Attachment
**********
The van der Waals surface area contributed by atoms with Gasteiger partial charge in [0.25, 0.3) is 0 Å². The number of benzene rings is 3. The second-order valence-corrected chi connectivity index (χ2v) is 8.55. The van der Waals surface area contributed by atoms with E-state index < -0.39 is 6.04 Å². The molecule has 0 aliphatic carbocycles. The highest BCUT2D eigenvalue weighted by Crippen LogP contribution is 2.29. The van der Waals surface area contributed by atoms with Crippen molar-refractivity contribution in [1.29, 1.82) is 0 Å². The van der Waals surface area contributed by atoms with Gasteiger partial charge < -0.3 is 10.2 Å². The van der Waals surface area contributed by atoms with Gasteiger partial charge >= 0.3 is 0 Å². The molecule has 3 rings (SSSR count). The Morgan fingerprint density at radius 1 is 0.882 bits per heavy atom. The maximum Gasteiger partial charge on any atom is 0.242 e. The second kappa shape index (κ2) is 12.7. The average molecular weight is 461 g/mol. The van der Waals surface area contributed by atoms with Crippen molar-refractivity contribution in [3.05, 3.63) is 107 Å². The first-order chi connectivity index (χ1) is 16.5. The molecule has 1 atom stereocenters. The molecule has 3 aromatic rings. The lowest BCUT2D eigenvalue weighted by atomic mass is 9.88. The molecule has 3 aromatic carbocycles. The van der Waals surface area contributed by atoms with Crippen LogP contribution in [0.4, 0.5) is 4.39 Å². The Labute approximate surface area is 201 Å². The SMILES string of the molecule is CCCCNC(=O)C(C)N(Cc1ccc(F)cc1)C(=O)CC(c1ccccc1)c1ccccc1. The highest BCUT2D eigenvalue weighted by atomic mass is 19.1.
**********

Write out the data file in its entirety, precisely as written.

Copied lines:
The van der Waals surface area contributed by atoms with Gasteiger partial charge in [0.25, 0.3) is 0 Å². The number of benzene rings is 3. The second-order valence-corrected chi connectivity index (χ2v) is 8.55. The van der Waals surface area contributed by atoms with E-state index < -0.39 is 6.04 Å². The molecule has 0 aliphatic carbocycles. The highest BCUT2D eigenvalue weighted by Crippen LogP contribution is 2.29. The van der Waals surface area contributed by atoms with Crippen molar-refractivity contribution in [1.29, 1.82) is 0 Å². The van der Waals surface area contributed by atoms with Gasteiger partial charge < -0.3 is 10.2 Å². The van der Waals surface area contributed by atoms with Gasteiger partial charge >= 0.3 is 0 Å². The molecule has 3 rings (SSSR count). The Morgan fingerprint density at radius 1 is 0.882 bits per heavy atom. The maximum Gasteiger partial charge on any atom is 0.242 e. The second kappa shape index (κ2) is 12.7. The average molecular weight is 461 g/mol. The van der Waals surface area contributed by atoms with Crippen molar-refractivity contribution in [3.05, 3.63) is 107 Å². The first-order chi connectivity index (χ1) is 16.5. The molecule has 1 atom stereocenters. The molecule has 3 aromatic rings. The lowest BCUT2D eigenvalue weighted by atomic mass is 9.88. The molecule has 3 aromatic carbocycles. The van der Waals surface area contributed by atoms with Crippen LogP contribution in [0.4, 0.5) is 4.39 Å². The Labute approximate surface area is 201 Å². The SMILES string of the molecule is CCCCNC(=O)C(C)N(Cc1ccc(F)cc1)C(=O)CC(c1ccccc1)c1ccccc1. The highest BCUT2D eigenvalue weighted by atomic mass is 19.1.